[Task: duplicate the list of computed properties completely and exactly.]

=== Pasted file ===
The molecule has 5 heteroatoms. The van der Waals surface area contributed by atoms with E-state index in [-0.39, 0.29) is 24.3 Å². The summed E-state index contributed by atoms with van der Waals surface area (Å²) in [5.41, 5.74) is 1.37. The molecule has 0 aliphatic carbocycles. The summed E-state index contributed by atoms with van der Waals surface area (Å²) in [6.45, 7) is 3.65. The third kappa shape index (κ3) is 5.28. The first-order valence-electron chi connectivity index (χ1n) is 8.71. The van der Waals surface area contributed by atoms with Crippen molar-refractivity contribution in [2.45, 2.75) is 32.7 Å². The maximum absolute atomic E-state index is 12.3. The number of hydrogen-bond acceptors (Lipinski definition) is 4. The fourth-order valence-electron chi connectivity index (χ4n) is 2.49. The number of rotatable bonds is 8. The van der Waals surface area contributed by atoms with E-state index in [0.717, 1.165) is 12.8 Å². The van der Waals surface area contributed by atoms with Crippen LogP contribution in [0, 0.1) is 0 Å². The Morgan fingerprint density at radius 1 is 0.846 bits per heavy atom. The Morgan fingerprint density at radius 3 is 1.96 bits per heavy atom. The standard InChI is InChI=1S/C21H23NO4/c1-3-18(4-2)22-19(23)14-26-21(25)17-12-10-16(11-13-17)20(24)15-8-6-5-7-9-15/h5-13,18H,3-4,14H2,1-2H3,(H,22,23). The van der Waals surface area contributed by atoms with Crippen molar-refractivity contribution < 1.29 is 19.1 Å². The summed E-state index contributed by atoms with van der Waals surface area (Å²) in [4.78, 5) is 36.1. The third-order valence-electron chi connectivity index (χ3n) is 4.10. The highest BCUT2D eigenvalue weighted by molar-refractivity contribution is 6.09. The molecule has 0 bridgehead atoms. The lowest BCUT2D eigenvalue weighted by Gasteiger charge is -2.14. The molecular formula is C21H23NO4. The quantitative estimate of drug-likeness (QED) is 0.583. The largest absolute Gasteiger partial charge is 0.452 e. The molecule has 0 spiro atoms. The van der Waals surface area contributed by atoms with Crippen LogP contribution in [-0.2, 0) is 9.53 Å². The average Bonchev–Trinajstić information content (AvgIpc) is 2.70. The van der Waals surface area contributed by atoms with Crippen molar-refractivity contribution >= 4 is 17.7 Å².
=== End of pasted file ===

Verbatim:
The molecule has 5 heteroatoms. The van der Waals surface area contributed by atoms with E-state index in [-0.39, 0.29) is 24.3 Å². The summed E-state index contributed by atoms with van der Waals surface area (Å²) in [5.41, 5.74) is 1.37. The molecule has 0 aliphatic carbocycles. The summed E-state index contributed by atoms with van der Waals surface area (Å²) in [6.45, 7) is 3.65. The third kappa shape index (κ3) is 5.28. The first-order valence-electron chi connectivity index (χ1n) is 8.71. The van der Waals surface area contributed by atoms with Crippen molar-refractivity contribution in [2.45, 2.75) is 32.7 Å². The maximum absolute atomic E-state index is 12.3. The number of hydrogen-bond acceptors (Lipinski definition) is 4. The fourth-order valence-electron chi connectivity index (χ4n) is 2.49. The number of rotatable bonds is 8. The van der Waals surface area contributed by atoms with E-state index in [0.717, 1.165) is 12.8 Å². The van der Waals surface area contributed by atoms with Crippen LogP contribution in [0, 0.1) is 0 Å². The Morgan fingerprint density at radius 1 is 0.846 bits per heavy atom. The Morgan fingerprint density at radius 3 is 1.96 bits per heavy atom. The standard InChI is InChI=1S/C21H23NO4/c1-3-18(4-2)22-19(23)14-26-21(25)17-12-10-16(11-13-17)20(24)15-8-6-5-7-9-15/h5-13,18H,3-4,14H2,1-2H3,(H,22,23). The van der Waals surface area contributed by atoms with Crippen molar-refractivity contribution < 1.29 is 19.1 Å². The summed E-state index contributed by atoms with van der Waals surface area (Å²) in [4.78, 5) is 36.1. The third-order valence-electron chi connectivity index (χ3n) is 4.10. The highest BCUT2D eigenvalue weighted by molar-refractivity contribution is 6.09. The molecule has 0 bridgehead atoms. The lowest BCUT2D eigenvalue weighted by Gasteiger charge is -2.14. The molecular formula is C21H23NO4. The quantitative estimate of drug-likeness (QED) is 0.583. The largest absolute Gasteiger partial charge is 0.452 e. The molecule has 0 spiro atoms. The van der Waals surface area contributed by atoms with Crippen LogP contribution in [-0.2, 0) is 9.53 Å². The average Bonchev–Trinajstić information content (AvgIpc) is 2.70. The van der Waals surface area contributed by atoms with Crippen molar-refractivity contribution >= 4 is 17.7 Å².